Commercial real estate transactions took a huge hit in August.
That month’s data, compiled by Real Capital Analytics, show transactions on income-producing properties dropped to $30.5 billion, a fall of 23%. Transactions consisting of multiple property portfolios fell 46%, while single asset deals declined 19% year-over-year.
This is happening while the sources of financing have been shifting. For the first half of 2016, regional and local banks were the biggest lenders for income-producing properties in the United States.
From January to June, $183 billion were borrowed to finance commercial properties valued above $2.5 million. One out of every five dollars in those mortgages came from smaller banks, with New York Community Bank and Signature Bank lending a combined $5 billion, putting those two at the top of the list of smaller lenders.
Those smaller banks are taking a bigger slice of a shrinking pie at the expense of commercial mortgage backed securities (CMBS). Just 9% of mortgages were made through CMBS in the first half of this year. Two years ago, CMBS loans dominated the market at 28% of commercial mortgages.
Some borrowers used the CMBS market to finance larger deals involving multiple properties. But there are now fewer of those types of deals. According to Jim Costello, vice president at Real Capital Analytics, that may have led to a downturn in commercial property transactions.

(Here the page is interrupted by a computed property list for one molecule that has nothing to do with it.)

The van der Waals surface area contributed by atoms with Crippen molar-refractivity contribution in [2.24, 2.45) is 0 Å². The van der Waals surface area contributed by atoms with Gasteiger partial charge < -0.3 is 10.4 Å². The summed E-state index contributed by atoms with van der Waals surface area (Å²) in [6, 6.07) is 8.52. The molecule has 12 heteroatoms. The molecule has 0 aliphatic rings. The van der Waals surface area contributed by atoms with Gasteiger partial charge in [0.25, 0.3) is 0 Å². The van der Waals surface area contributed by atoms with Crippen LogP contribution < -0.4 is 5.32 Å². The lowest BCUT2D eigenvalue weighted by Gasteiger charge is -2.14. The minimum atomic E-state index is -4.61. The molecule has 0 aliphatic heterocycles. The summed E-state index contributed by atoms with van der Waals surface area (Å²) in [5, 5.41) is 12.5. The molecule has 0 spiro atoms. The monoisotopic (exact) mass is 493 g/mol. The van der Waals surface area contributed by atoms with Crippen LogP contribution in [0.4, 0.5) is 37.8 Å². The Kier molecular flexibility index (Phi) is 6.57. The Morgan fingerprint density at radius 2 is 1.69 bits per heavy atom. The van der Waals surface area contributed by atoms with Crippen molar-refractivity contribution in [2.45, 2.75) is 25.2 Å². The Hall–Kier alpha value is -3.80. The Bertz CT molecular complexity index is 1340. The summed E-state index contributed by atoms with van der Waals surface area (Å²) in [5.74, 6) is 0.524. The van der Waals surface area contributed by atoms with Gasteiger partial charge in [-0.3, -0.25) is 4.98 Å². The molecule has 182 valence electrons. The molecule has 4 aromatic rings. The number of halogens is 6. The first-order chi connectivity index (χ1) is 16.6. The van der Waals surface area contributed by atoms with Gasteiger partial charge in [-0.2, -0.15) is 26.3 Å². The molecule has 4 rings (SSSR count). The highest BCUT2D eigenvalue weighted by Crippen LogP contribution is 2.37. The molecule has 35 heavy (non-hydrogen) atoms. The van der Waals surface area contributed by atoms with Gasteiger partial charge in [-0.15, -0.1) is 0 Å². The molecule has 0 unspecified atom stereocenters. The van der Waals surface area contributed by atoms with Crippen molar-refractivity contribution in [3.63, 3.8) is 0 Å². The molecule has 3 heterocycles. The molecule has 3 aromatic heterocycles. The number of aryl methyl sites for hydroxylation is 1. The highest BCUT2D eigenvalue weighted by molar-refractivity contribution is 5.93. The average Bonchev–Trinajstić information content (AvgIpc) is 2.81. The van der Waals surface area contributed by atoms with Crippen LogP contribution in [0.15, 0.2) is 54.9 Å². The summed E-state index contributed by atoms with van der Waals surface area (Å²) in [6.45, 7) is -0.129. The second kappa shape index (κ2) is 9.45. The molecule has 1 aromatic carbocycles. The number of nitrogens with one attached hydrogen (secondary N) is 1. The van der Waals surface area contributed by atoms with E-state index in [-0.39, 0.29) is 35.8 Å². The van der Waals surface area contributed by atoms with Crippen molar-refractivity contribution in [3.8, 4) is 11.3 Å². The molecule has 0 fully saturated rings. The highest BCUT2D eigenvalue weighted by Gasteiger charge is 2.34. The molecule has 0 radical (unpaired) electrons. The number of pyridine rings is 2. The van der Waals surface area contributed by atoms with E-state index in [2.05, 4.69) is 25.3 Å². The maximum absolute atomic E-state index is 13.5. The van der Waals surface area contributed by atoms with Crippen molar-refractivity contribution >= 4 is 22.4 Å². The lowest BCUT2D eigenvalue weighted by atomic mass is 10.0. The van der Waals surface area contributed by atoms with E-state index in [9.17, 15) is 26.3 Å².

“You can’t go to your local bank down on the corner and get a $10 billion loan,” said Costello. The CMBS market, he said, “was very efficient in terms of getting a number of investors to kind of spread the risk around.”
The state of the commercial real estate market has some people concerned, particularly Boston Federal Reserve president Eric Rosengren. Although he is thought of as a more dovish member of the Federal Open Market Committee, he was one of three to dissent at the Fed’s most recent meeting at which the central bank voted to keep rates steady. Rosengren has made clear his worries about commercial real estate’s rising prices.
“You should be concerned about what the banks are doing and look at that cautiously and just make sure that they’re not getting too far ahead of their skis,” Costello said.
US commercial real estate’s average cap rate—which is equal to a property’s net income divided by its value—is back down to 6.5%, where it was in early 2007. During the financial crisis, cap rates soared above 8%. Cap rates fall as property values rise.
Nonetheless, Costello won’t call the current market a bubble, especially given the near-record low interest rates found in today’s mortgage market.
“‘Bubble’ is fighting words,” he said. “A bubble is about poorly formed expectations… [In the previous boom] people were buying on expectations of tremendous income growth moving forward. [Now] they’re buying and paying very high prices just for the current yield. And really what is a high price today, it’s not about this crazy expectation of mania, of trying to get a property and ride that appreciation wave. It’s really just a capital preservation move. With the yield curve so low and with rates so low, capital is moving in just as a way for preservation because there’s some sort of ongoing yield.”